Wednesday, April 30, 2014

Review: "Midnight is a Place" Joan Aiken

Midnight is a Place is one of my all-time favorite books, by one of the 20th century's best children's authors, Joan Aiken. Lucas Bell lives with his guardian, Sir Randolph Grimsby. Everything in his life is dark and gloomy. When a new child, Anna Marie, is brought to the house, Lucas tries to make friends with her, but finds her spoiled and rude. When disaster strikes, Lucas and Anna Marie find themselves on a terrifying journey, involving sewers, the streets of London, and a factory that will keep you from ever looking at a carpet the same way again. You can get this book on Amazon for a penny plus shipping in paperback, or download it to Kindle for 9.99. Worth the read! Once you try Midnight is a Place you will want to read every single one of Joan Aiken's books.
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Tuesday, April 29, 2014

Selling Books at Booths.

As a writer, everything is found by trial and error. What works great for someone else might not work as well for you, since every book is different. I am finding methods that work well for romance and fantasy books written for adults might not generate the same results for the Middle-Grade audience I am trying to reach. So far, my best sales have not been generated from ebooks, book signings or advertising. My best sales have come from booths.
Kids want to pick something up and hold it. They see the excitement on your face and it's contagious. The greatest feeling I've ever had as an author has been when a child sees my book cover and starts jumping up and down.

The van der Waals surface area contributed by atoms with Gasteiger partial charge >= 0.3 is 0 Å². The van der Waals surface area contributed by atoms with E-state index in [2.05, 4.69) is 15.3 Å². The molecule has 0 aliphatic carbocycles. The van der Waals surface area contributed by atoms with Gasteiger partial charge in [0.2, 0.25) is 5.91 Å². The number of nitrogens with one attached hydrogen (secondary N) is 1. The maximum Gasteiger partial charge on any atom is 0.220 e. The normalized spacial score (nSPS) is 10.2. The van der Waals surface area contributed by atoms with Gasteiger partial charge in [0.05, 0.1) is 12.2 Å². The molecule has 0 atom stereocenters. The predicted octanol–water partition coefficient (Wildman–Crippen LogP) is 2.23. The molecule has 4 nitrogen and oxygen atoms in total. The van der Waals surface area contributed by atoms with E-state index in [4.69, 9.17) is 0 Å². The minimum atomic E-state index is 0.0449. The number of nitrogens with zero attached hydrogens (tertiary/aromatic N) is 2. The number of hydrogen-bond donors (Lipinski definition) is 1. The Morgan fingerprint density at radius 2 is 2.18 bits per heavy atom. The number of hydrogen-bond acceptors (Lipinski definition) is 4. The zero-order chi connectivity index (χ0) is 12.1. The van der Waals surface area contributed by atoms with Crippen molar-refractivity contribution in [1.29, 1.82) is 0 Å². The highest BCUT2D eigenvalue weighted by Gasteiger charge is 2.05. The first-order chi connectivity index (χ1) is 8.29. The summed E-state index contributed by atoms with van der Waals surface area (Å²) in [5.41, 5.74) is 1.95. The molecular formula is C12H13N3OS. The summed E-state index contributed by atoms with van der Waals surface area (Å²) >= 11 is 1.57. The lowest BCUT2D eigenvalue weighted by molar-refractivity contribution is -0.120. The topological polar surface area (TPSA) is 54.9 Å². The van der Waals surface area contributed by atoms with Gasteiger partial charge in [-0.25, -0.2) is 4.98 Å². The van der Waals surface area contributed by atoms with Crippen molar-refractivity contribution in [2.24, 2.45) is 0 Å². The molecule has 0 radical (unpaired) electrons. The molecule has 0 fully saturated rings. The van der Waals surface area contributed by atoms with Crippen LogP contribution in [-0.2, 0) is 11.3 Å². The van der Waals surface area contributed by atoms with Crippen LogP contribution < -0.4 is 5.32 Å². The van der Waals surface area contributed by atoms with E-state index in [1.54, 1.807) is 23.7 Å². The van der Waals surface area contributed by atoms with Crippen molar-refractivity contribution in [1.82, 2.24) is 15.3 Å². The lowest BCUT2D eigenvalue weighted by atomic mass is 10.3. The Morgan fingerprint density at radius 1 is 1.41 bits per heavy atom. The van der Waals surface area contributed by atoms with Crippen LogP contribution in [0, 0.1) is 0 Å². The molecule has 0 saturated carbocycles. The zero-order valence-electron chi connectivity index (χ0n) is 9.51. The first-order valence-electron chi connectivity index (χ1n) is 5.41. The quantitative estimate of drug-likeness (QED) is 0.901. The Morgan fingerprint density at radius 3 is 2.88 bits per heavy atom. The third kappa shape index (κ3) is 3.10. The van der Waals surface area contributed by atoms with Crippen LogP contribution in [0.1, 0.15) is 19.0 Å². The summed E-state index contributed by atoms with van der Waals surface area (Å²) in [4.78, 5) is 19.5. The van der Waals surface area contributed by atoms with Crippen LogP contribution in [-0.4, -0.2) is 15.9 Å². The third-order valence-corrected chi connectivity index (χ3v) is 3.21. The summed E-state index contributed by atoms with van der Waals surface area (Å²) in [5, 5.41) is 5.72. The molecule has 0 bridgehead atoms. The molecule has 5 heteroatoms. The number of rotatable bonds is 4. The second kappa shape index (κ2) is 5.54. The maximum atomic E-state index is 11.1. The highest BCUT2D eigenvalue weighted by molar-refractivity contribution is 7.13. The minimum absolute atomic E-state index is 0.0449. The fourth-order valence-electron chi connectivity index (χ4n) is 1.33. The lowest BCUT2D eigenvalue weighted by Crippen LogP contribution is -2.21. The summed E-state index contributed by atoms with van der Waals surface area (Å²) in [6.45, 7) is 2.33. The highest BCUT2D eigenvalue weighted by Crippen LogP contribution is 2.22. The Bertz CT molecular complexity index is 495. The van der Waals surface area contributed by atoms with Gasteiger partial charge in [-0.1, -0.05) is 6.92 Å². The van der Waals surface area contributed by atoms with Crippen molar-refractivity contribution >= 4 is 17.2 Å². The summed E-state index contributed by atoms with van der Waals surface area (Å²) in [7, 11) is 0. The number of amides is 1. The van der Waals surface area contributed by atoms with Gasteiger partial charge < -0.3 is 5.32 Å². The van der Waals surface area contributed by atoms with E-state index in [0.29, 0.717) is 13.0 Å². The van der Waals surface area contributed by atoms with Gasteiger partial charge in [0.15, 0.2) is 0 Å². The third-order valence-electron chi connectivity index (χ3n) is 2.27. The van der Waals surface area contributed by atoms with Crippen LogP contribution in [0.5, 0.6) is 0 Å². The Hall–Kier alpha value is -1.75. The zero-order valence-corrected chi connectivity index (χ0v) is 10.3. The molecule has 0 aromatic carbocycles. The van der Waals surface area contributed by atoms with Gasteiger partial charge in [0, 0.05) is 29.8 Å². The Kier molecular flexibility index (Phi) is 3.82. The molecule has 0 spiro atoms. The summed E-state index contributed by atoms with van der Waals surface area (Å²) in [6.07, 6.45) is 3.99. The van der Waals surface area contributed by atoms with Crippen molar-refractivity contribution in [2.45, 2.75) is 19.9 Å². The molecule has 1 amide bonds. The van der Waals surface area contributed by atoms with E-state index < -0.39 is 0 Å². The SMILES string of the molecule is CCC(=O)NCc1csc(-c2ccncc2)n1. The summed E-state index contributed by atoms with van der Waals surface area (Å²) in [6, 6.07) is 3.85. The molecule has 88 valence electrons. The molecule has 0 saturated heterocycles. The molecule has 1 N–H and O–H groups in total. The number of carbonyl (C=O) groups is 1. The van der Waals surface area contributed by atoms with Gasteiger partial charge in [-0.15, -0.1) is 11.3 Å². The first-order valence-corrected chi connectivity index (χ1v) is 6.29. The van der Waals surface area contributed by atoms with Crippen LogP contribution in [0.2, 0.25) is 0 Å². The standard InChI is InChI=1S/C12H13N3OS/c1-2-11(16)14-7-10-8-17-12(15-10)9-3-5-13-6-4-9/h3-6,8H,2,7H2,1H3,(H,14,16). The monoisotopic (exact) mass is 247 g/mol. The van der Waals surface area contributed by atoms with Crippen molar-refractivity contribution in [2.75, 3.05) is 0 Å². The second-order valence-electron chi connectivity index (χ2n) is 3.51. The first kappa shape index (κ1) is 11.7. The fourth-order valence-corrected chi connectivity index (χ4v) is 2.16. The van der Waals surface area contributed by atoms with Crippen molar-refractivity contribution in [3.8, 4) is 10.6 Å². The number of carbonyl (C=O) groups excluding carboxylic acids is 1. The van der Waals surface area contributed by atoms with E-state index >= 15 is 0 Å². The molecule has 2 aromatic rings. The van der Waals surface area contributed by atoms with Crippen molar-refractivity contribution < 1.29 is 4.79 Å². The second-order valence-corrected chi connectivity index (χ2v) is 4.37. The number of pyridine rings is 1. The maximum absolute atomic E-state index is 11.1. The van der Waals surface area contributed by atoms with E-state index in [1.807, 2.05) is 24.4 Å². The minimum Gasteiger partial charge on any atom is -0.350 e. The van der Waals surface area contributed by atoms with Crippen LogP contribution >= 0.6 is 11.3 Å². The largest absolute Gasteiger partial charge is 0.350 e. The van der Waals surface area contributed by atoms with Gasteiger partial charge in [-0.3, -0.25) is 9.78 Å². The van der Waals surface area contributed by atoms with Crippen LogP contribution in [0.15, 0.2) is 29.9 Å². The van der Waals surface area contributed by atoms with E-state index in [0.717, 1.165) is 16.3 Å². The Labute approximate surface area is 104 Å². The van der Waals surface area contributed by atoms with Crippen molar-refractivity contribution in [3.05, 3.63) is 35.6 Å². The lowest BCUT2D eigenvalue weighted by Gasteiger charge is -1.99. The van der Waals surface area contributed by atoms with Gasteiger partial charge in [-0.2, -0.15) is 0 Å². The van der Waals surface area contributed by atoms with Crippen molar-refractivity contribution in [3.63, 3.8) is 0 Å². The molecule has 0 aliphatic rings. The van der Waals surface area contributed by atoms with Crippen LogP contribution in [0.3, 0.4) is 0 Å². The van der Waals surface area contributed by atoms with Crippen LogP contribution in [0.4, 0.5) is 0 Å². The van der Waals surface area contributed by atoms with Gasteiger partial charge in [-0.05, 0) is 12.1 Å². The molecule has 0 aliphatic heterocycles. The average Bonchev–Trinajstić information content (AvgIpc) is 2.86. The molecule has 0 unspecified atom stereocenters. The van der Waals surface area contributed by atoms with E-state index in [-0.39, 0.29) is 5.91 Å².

I have worked extremely hard to find the right cover, lettering, mood, etc. for my book, and that's one thing about kids. They are honest. They don't pretend to like something, they either do or they don't.
I designed bookmarks with my book cover, QR code and web address. At street events I will watch the street for kids that look to be in the right age range. I will walk up to them and ask if they like to read and hand them a bookmark. At my last street event, 50 percent of the kids I handed bookmarks to came over with their parents and bought both of my books. That's amazing! 
It's also good to have a different book to use for an example. Because my book is set in a future, post-apocalyptic environment, I asked each kid "Did you read Hunger Games?" Most of them had and were thrilled to know I had a book in the same genre.

So here are some tips I am compiling through trial and error. 

1. Make your table inviting. Create a large poster of your book cover and glue it to foam board. Have candy or other treats to hand out.

2. Have bookmarks with your book cover and QR code. I designed mine and had them printed on cardstock for 20 cents a page at Staples (each page was five bookmarks). I cut them out myself with a paper cutter. You can also order them from an online company. Think of each one as a seed and possible future sale. 

3. Approach people and be excited. This might be hard for some people if you aren't naturally a people person, but if kids don't think you're excited, they sure won't be.